Visibility is said to be improved on the C8 due to the lower hood and cabin being pushed forward. Compared to my 350Z the ‘Vette actually has better rear and side visibility… but not out the front. You want really bad? Check out a Lambo – that was like looking out a mail slot due the windshield rake.

        • 0 avatar
          Lie2me

          ^^This is why I have a problem with sports cars, your description started to give me sweaty palms due to claustrophobia

          One of my take aways of owning a Corvette was being surrounded by hub caps and bumpers and not being able to see anything else

  • avatar
    Stumpaster

    You guys are not Truth About anything. You are just parroting the press releases. Check Card and driver, same “holds the line” language. Sukkahs!

  • avatar
    PrincipalDan

    Eh… Still don’t want one.

  • avatar
    relton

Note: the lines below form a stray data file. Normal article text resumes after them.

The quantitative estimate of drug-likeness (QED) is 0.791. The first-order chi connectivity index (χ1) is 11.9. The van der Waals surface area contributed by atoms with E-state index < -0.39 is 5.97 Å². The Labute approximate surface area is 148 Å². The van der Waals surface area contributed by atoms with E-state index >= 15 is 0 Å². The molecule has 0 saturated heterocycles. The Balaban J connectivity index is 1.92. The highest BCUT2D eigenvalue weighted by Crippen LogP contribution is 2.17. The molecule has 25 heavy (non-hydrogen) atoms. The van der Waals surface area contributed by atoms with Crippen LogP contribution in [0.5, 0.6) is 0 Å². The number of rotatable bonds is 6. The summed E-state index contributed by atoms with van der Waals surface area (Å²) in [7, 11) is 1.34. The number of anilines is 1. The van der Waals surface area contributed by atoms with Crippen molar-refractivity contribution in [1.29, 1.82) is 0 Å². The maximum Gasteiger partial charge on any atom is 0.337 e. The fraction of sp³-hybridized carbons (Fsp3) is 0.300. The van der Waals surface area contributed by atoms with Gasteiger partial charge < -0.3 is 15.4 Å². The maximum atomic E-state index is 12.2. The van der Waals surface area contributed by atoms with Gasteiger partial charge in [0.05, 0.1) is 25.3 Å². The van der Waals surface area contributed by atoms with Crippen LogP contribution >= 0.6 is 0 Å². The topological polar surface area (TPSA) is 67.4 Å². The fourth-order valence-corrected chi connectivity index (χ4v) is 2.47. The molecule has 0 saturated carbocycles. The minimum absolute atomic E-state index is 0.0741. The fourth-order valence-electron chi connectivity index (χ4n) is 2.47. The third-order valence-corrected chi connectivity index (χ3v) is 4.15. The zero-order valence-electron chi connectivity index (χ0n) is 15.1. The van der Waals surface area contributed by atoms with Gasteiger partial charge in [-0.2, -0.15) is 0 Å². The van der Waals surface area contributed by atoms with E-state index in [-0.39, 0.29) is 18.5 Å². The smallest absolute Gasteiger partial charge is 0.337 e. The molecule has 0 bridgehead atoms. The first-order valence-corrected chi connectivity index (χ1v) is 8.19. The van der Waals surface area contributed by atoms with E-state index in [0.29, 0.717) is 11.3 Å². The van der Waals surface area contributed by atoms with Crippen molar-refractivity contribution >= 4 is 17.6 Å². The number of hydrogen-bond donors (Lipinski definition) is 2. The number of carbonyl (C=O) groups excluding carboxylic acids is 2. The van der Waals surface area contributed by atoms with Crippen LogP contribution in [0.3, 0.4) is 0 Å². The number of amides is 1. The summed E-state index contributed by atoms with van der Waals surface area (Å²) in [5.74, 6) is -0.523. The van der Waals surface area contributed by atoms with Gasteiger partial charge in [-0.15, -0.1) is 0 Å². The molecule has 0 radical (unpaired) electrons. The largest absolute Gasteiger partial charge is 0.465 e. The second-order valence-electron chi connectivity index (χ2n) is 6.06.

I would suggest that the launch of the Cadillac V16 in 1930 was probably just as inauspicious, if not more so. A car that costs more than most homes in America, launched when 20% unemployment loomed, the dustbowl was decimating the economy of half the country, breadlines and soup kitchens dominated the landscape of most cities. That would be a tough sell.

    Sure the C8 Corvette is launched in tough times, but let’s keep this in perspective.

  • avatar
    FreedMike

    I saw one of these for the first time “in the wild” the other day. I’m a fan. Flame away!

  • avatar
    Jeff S

    The C8 is growing on me. At first I hated it but not now.